How you talk to your child changes their brain
Most parents know that talking to their child helps them develop. But a new study has revealed that it’s how you talk to your child that really matters for their brain growth. Rather than just spewing complex words at them, or showing flashcards in the hope of enriching their vocabulary, the key is to engage them in “conversational turns” – in other words, a good old chat. In a study of children between the ages of 4 and 6, cognitive scientists at MIT found that such back-and-forth conversation changes the child’s brain. Specifically, it can boost the child’s brain development and language skills, as measured both by a range of tests and MRI brain scans. This was the case regardless of parental income or education. “The important thing is not just to talk to your child, but to talk with your child. The finding adds an important twist to what we know about language and development. In fact, the MIT study suggests that parents should perhaps talk less, and listen more.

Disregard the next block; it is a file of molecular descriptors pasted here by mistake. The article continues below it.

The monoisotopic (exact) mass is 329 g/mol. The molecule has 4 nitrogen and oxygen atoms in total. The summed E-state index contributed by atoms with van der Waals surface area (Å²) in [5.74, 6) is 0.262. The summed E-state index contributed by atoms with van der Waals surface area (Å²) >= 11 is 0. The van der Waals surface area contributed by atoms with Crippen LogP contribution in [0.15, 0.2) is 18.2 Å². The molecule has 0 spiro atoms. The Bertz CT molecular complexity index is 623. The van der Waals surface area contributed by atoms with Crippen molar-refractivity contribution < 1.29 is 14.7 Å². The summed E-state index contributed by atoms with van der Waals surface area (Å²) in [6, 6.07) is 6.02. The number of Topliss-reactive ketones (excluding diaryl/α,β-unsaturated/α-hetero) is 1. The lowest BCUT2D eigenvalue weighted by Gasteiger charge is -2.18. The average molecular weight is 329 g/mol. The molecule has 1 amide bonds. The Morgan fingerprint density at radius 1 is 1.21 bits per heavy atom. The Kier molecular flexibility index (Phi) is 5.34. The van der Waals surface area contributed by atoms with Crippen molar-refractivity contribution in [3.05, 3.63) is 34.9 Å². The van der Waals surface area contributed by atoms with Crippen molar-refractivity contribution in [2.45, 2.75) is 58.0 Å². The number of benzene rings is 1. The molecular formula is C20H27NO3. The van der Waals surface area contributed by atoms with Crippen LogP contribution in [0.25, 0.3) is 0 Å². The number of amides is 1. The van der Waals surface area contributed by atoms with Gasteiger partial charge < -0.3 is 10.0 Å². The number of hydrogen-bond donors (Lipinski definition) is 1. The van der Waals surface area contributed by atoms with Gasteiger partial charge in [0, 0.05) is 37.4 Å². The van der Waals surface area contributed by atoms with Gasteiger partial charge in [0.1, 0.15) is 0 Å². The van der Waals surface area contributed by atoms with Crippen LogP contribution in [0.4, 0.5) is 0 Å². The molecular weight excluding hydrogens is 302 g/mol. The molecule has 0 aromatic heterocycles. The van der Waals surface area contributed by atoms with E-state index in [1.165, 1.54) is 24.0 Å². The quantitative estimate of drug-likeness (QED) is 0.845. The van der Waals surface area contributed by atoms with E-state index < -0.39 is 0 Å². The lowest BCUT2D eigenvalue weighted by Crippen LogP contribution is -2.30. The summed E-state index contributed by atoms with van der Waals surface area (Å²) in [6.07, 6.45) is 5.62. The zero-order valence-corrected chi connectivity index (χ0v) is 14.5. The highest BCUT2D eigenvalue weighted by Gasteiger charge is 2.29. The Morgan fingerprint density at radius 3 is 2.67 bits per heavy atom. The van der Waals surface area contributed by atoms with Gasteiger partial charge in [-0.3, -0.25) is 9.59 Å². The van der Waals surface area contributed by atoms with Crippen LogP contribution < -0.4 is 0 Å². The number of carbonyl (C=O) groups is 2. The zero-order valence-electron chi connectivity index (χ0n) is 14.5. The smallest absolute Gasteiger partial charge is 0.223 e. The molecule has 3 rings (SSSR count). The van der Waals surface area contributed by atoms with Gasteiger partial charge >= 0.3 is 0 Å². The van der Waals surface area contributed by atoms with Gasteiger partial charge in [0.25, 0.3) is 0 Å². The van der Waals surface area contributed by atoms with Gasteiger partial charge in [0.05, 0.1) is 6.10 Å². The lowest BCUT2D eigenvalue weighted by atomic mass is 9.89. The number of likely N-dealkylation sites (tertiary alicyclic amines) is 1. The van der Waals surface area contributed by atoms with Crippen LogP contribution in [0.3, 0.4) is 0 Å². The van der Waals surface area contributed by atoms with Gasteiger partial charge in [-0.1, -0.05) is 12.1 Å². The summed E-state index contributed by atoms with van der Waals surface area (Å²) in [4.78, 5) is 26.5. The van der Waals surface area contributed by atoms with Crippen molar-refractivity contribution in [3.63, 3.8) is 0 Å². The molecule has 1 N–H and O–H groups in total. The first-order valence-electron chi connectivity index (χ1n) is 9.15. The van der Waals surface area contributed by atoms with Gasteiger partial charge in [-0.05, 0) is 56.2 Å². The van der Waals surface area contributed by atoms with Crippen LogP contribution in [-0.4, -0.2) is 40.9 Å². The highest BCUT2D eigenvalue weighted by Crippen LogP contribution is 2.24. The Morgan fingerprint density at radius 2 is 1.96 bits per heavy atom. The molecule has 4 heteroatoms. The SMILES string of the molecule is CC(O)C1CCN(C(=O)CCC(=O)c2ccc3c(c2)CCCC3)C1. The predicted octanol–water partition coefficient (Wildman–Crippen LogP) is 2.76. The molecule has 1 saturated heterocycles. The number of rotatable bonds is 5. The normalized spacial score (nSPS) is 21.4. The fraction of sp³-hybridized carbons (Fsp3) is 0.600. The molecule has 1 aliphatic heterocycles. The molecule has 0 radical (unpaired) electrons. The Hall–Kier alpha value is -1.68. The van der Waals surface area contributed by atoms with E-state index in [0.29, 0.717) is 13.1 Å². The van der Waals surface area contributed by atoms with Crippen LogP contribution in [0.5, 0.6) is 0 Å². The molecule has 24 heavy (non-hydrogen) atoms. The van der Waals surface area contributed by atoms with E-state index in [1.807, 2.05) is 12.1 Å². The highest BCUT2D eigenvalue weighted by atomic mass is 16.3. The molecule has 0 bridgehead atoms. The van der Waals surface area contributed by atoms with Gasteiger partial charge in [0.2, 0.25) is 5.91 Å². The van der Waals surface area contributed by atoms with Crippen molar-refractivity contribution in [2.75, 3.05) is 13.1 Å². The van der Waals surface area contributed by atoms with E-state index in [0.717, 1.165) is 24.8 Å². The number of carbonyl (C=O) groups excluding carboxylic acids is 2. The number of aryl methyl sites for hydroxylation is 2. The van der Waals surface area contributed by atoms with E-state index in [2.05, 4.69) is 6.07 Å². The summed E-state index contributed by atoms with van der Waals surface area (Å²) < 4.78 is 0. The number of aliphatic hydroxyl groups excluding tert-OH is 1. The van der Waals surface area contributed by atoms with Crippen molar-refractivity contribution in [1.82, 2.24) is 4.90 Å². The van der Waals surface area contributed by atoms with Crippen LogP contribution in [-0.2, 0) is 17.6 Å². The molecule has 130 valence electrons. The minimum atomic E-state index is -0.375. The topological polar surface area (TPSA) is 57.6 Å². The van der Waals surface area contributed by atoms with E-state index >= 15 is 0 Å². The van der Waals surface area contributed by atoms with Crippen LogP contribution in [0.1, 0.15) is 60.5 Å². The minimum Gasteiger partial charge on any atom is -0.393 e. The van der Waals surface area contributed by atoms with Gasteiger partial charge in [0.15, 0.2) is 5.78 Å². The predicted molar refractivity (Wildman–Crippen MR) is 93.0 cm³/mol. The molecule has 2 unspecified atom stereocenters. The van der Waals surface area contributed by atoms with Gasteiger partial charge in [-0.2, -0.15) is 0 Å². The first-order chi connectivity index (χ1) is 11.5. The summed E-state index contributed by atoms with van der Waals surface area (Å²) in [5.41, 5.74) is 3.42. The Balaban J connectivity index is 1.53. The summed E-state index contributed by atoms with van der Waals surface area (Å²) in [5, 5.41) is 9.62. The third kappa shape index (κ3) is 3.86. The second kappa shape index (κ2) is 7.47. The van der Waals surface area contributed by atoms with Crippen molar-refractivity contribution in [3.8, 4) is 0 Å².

Related: English in early childhood
• English in early childhood